There is a long held belief with some electricians that turning on an electric device requires a "startup" cost, or an overhead in the amount of power needed for it to start functioning normally. I have known people who make sure to only turn devices on or off when they feel they really must because they want to avoid this cost. Is this a misunderstanding of how a capacitor works or a real phenomenon?

Edit: By electric device I mean anything that uses electricity. A good example to answer my question would be a lightbulb since you don't have to think about a complex system. Does it take some extra amount of electricity to get the lightbulb lit, or is it simply on when the circuit is closed and off when the circuit is open?

  • This is really only a concern for appliances. For example, I bought a window AC that needs 15 amps to start but only about 10 to stay running. I noticed that turning on the AC while the TV was running would trip the breaker, but turning on the TV while the AC was running would not. The TV needs much less amperage to start apparently. – fredsbend Feb 16 '16 at 3:44
  • In theory, yes. An appliance in startup can draw more power to get to its operational state. In practice, the actual cost would be so negligible as to be irrelevant. – GordonM Feb 16 '16 at 9:48
  • As for power consumed: how long is the startup period? -> For househould appliances typically milliseconds to seconds. During that time the maximum amount of current you can draw is limited by your electrical system (you do not even need to know the actual power consumption of the appliance). If you calculate the power involved you'll see it is better to switch them off. – user22865 Feb 16 '16 at 10:17
  • Another argument could be: wear and tear. I cannot answer for that. – user22865 Feb 16 '16 at 10:19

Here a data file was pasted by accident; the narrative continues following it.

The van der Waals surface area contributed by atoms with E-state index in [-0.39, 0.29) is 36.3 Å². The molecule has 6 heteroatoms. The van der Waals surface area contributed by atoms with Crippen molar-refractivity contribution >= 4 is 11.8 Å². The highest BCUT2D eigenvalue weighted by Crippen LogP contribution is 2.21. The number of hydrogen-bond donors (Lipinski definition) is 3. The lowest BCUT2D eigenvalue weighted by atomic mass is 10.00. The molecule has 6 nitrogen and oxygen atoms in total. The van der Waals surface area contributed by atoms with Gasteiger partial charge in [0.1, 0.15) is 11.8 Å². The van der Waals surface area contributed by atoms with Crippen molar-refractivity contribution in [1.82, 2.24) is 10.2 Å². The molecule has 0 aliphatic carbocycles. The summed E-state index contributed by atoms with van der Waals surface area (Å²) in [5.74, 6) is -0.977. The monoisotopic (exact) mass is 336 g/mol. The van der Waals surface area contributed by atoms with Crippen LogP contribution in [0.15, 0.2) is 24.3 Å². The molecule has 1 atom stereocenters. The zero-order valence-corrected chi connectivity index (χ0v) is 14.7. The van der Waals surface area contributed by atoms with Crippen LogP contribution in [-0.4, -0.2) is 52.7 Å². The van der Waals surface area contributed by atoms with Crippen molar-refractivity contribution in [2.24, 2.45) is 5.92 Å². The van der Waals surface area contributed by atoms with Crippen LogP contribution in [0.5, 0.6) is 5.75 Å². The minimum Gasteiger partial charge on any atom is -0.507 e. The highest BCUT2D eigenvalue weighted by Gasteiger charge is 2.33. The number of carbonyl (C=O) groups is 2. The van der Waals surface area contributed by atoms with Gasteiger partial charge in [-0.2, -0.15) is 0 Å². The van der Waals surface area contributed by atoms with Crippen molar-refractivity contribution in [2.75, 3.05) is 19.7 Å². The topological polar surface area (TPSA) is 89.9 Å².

• @GordonM I don't think a difference of 5 amps at 120 volts is negligible. You must mean money cost is negligible. Yes, you're right because it only lasts a second or two. At 10 cents a kwh this few seconds costs less than a penny. – fredsbend Feb 18 '16 at 15:32

Yes, some electronics do have a startup cost (ie. when the power draw is higher during startup than during normal operation). This is observable in PCs, particularly from hard disk drives. Specs from your typical run-of-the-mill desktop hard drive are as follows:

WD Caviar Green 5th Generation Specs

2.5TB and 3TB capacities
5400 RPM
64MB cache
3Gb/s SATA
Power Consumption
Spin Up - 10.75W
Seek - 6.25W
Idle - 5.5W
Standby - 1W
Average Read Seek - 15ms
Average Latency - 5.5ms
Spindle Start Time - 17s
Error Rate - <1 in 1015

During the spinup, which is typically in the 5-15 second range, the drive will draw a larger amount of power (nearly 11 watts in this case) than while in normal operation (from 5.5-6.25W). However, this is only for a brief period of time, and the amount of extra power used is negligible compared to the power needed to keep it running for an extended period. In short, you'll save much more electricity by turning your devices off than by trying to avoid startups.

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